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Editorial: College campuses must do more when it comes to sexual assault

Editorial Staff

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There is no question that being sexually assaulted will forever traumatize a person for the rest of his or her life. Unfortunately, 84 percent of the women who reported sexual abuse experienced the incident during their first four semesters on a college campus, according to an examination of sexual violence against college women by the University of Mississippi.

So, what are colleges doing in order to help curb those numbers on college campuses? Not enough.

Between 20 and 25 percent of women will experience an attempted or completed rape during their college career, according to the U.S. Department of Justice.

That’s one out of four women who will have to live with the horrible experience of being raped for a lifetime, as well as the potential of becoming pregnant from being raped or catching sexually transmitted diseases from the rape.

With March being Women’s History Month, the support and seriousness going into rape prevention on college campuses is nothing close to impressive or noticeable.

It is not something that somebody can just “get over,” and the amount of sexual assaults on campuses do not look like they are going to decrease anytime soon.

If college administrations take rape more seriously, the numbers of rape occurrences on campus will decrease.

The appropriate response to any sexual assault is taking every occurrence seriously and avoiding assumptions that a victim is lying.

More than half of those raped tell no one of the attack, and only 2 percent of reported incidents turn out to be false, according to the U.S. Department of Justice. Campuses should create a policy strongly encouraging victims to report rape incidents.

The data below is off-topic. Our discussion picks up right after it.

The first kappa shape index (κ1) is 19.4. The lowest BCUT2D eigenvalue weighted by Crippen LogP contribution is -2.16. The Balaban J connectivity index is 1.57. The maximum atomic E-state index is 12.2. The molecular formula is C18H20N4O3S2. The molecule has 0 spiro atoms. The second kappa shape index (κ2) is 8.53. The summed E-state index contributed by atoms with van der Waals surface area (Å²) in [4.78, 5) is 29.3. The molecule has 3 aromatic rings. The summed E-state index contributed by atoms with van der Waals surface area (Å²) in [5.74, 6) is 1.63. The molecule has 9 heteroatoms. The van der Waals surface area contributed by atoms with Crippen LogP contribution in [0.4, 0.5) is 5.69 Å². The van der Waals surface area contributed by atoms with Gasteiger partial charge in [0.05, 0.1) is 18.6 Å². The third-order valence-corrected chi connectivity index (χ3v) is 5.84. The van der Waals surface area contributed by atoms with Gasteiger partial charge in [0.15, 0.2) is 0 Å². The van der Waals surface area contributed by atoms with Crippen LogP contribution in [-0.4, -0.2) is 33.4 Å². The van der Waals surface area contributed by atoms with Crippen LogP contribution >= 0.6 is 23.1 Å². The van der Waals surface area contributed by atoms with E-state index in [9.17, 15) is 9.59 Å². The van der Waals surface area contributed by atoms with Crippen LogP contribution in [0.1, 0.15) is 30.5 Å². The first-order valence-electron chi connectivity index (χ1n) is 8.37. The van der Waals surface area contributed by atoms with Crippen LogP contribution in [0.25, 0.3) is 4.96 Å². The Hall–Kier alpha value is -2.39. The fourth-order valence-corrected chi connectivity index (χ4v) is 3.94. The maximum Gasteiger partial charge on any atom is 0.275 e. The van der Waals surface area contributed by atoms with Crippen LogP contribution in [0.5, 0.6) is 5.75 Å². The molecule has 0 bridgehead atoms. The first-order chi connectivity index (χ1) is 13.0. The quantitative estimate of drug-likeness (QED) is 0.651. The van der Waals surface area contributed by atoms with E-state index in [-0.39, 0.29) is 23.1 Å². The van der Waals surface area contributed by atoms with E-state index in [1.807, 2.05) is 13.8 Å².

The term rape is thrown around as a term of amusement for a lot of young adults. Campus-based sexual assault programs should educate students that rape is nothing to be taken lightly, and especially not for entertainment or amusement.

President Barack Obama is pushing to curb sexual assaults on college campuses by recently announcing the development of a task force, spotlighting the issue of rape on a national level.

The aim of the task force builds on administration efforts to curb sexual assault on campus. Under federal laws, schools are obligated to prevent and address sexual assault, and to report crimes on campus, according to an article from TIME magazine.

On a more local level, colleges can help rape victims and lower the number of sexual assaults with a few important steps.

Colleges should always provide educational programs and support services to students, as well as developing a set procedure when attacks happen to help ensure the safety of students.

Cosumnes River College took the appropriate steps towards rape prevention by holding a rape prevention panel on March 5 involving different community members discussing rape prevention, including Capt. John McPeek of the LRCCD police department.

Holding the perpetrators of sexual assault responsible for their actions, and not letting them off lightly is a start.

Blaming the victim or giving out a soft punishment for the attacker gives them the message they can do it again and get away with it.

Everyone on campus should work together and get as many people involved as possible to curb sexual assaults.

Nobody should have to worry about fending off a sexual attack when they attend college to better their lives. Let’s make the effort to enhance the safety of colleges and decrease the number of rape cases.

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Editorial: College campuses must do more when it comes to sexual assault